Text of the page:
I think you should just want your child to be happy at what they do though.

It's a shame there aren't better facilities for tennis in Northern Ireland. The ones there are, like the tennis centre at Ormeau Park and The Boat Club, have been fantastic. But there are hardly any clay courts in Northern Ireland. That is one of the most popular surfaces for the game.

‘Riding has always been what Tori wanted to do’

Barbara Dixon (50) is a vet for the Department of Agriculture. She lives in Broughshane with her husband Ken and their daughters Charlotte (14) and Tori (17) who is an eventing rider. She says:

Both Ken and myself are horse enthusiasts and we're able to keep horses at home. Tori started riding when she was about two and a half years old. Even before that she was always crawling around the stables — she's always loved horses.

Riding and eventing have never been forced on Tori, it's always been what she wanted. She works very hard with her horses though and she's always in there doing the work herself. She doesn't expect her horse to be presented to her just before she goes into the arena.

Tori started off at pony club where she was quite successful. Then as she grew too old for it we teamed her with a horse called Shadow Light. For eventing you need a special horse as well as a special person and Shadow Light was that horse.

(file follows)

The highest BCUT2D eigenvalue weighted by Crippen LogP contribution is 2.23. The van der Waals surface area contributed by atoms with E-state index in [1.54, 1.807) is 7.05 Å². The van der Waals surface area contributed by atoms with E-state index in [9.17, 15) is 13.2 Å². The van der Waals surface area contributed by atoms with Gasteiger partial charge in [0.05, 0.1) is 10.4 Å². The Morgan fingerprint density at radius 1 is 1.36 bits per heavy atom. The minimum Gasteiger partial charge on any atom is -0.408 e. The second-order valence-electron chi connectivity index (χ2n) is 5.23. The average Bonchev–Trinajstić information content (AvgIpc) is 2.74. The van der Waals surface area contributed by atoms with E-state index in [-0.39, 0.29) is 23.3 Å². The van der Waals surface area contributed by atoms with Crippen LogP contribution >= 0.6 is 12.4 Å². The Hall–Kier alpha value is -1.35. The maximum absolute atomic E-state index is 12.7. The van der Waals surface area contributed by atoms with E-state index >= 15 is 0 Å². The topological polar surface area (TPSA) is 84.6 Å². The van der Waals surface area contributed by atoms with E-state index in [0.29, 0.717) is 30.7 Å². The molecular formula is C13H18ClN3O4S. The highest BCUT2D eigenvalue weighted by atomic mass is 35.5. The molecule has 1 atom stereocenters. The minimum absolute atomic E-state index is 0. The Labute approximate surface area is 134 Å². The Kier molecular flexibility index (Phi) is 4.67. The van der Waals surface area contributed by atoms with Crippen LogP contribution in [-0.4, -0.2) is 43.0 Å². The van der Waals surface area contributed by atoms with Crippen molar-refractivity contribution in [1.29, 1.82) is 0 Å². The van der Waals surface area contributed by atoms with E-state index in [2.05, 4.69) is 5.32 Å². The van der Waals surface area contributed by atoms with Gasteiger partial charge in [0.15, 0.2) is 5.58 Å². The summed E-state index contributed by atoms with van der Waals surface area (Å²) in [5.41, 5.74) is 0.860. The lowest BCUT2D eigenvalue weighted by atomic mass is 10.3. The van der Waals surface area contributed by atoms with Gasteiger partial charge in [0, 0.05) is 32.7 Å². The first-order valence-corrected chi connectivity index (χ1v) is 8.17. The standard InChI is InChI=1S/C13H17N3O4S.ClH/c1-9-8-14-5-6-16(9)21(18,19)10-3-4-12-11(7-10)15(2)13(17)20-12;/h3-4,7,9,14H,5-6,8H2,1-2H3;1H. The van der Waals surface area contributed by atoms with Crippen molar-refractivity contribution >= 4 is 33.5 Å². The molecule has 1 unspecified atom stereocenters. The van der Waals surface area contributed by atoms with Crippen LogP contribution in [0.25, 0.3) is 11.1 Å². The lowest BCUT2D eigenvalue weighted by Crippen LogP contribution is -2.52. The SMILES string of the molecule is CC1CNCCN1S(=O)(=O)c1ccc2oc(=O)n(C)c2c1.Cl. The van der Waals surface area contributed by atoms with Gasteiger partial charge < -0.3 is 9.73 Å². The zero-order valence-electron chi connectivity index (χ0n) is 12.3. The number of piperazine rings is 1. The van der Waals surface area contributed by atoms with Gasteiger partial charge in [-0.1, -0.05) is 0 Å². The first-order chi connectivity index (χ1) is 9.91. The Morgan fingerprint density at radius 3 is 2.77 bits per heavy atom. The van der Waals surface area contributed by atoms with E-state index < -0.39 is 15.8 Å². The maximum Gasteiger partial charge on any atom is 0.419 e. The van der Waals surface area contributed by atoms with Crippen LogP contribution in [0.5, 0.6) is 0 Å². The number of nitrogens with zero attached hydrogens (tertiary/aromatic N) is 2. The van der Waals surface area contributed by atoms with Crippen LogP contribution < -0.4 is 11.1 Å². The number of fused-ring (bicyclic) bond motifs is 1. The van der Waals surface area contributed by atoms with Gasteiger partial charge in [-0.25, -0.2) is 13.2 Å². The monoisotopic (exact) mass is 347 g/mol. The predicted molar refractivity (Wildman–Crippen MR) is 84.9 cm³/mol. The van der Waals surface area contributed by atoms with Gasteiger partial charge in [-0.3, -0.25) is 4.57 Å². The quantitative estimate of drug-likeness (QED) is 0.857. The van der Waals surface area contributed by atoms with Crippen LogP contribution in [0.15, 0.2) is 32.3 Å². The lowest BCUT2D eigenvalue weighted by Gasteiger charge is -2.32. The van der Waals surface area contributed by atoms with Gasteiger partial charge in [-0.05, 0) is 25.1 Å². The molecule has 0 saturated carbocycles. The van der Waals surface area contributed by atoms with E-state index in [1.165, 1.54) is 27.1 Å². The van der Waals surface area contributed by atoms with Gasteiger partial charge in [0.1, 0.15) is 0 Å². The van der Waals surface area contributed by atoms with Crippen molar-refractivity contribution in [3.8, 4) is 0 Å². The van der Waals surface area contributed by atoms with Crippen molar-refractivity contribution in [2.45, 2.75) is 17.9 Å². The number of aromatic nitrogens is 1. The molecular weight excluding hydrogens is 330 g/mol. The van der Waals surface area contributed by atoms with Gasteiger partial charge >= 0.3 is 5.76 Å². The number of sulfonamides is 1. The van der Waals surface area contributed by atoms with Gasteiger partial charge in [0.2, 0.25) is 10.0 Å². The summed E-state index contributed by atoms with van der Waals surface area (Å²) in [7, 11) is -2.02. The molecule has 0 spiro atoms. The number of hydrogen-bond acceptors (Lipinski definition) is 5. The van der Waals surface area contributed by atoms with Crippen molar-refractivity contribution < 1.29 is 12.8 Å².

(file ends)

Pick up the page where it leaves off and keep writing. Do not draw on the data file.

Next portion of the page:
Tori and Shadow Light were in last year's junior European championships in Portugal — the team came fourth. At the moment she's progressing through the qualifying championships and will find out in August if she has made the Irish team this year.

Holidays don't exist for me. Most, if not all weekends Tori and I are up at the crack of dawn loading the horse lorry and driving off to some competition or other. Even when Tori gets to the age where she can drive herself she'll still need someone to go with her to help her out.

We're a horse family and we do a little bit of buying and selling as a sideline to help keep the horses — we have 20 at home at the moment.

Tori gets a little bit of funding but it's very little, particularly as all funding in Ireland is going to the Olympics at the moment.

The costs of saddles, boots, jackets and petrol for travel add up. I would say it costs around £4,000 — £5,000 a year for Tori to event.